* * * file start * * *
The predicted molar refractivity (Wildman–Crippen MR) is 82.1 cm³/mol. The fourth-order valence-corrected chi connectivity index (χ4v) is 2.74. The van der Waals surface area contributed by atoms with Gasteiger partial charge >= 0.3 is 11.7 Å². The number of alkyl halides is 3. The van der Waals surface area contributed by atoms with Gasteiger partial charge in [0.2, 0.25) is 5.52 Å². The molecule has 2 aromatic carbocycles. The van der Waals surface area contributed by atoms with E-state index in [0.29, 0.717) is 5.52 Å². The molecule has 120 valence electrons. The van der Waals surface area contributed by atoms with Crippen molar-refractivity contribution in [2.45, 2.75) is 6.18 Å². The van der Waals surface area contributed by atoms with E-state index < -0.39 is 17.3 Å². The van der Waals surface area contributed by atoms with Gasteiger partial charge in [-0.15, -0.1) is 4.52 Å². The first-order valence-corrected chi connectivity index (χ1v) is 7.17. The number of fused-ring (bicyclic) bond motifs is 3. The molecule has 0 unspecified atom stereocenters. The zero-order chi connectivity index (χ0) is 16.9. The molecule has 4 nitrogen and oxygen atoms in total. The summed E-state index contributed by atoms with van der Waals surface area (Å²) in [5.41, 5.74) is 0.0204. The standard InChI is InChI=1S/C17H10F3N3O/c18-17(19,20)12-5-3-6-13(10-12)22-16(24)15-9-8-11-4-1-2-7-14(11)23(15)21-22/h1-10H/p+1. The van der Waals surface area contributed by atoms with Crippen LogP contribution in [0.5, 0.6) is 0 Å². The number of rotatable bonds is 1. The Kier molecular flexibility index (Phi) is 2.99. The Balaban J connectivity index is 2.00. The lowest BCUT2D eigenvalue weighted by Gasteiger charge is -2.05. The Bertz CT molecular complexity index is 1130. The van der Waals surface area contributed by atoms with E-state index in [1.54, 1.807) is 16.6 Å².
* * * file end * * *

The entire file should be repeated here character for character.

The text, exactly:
The predicted molar refractivity (Wildman–Crippen MR) is 82.1 cm³/mol. The fourth-order valence-corrected chi connectivity index (χ4v) is 2.74. The van der Waals surface area contributed by atoms with Gasteiger partial charge >= 0.3 is 11.7 Å². The number of alkyl halides is 3. The van der Waals surface area contributed by atoms with Gasteiger partial charge in [0.2, 0.25) is 5.52 Å². The molecule has 2 aromatic carbocycles. The van der Waals surface area contributed by atoms with E-state index in [0.29, 0.717) is 5.52 Å². The molecule has 120 valence electrons. The van der Waals surface area contributed by atoms with Crippen molar-refractivity contribution in [2.45, 2.75) is 6.18 Å². The van der Waals surface area contributed by atoms with E-state index < -0.39 is 17.3 Å². The van der Waals surface area contributed by atoms with Gasteiger partial charge in [-0.15, -0.1) is 4.52 Å². The first-order valence-corrected chi connectivity index (χ1v) is 7.17. The number of fused-ring (bicyclic) bond motifs is 3. The molecule has 0 unspecified atom stereocenters. The zero-order chi connectivity index (χ0) is 16.9. The molecule has 4 nitrogen and oxygen atoms in total. The summed E-state index contributed by atoms with van der Waals surface area (Å²) in [5.41, 5.74) is 0.0204. The standard InChI is InChI=1S/C17H10F3N3O/c18-17(19,20)12-5-3-6-13(10-12)22-16(24)15-9-8-11-4-1-2-7-14(11)23(15)21-22/h1-10H/p+1. The van der Waals surface area contributed by atoms with Crippen LogP contribution in [0.5, 0.6) is 0 Å². The number of rotatable bonds is 1. The Kier molecular flexibility index (Phi) is 2.99. The Balaban J connectivity index is 2.00. The lowest BCUT2D eigenvalue weighted by Gasteiger charge is -2.05. The Bertz CT molecular complexity index is 1130. The van der Waals surface area contributed by atoms with E-state index in [1.54, 1.807) is 16.6 Å².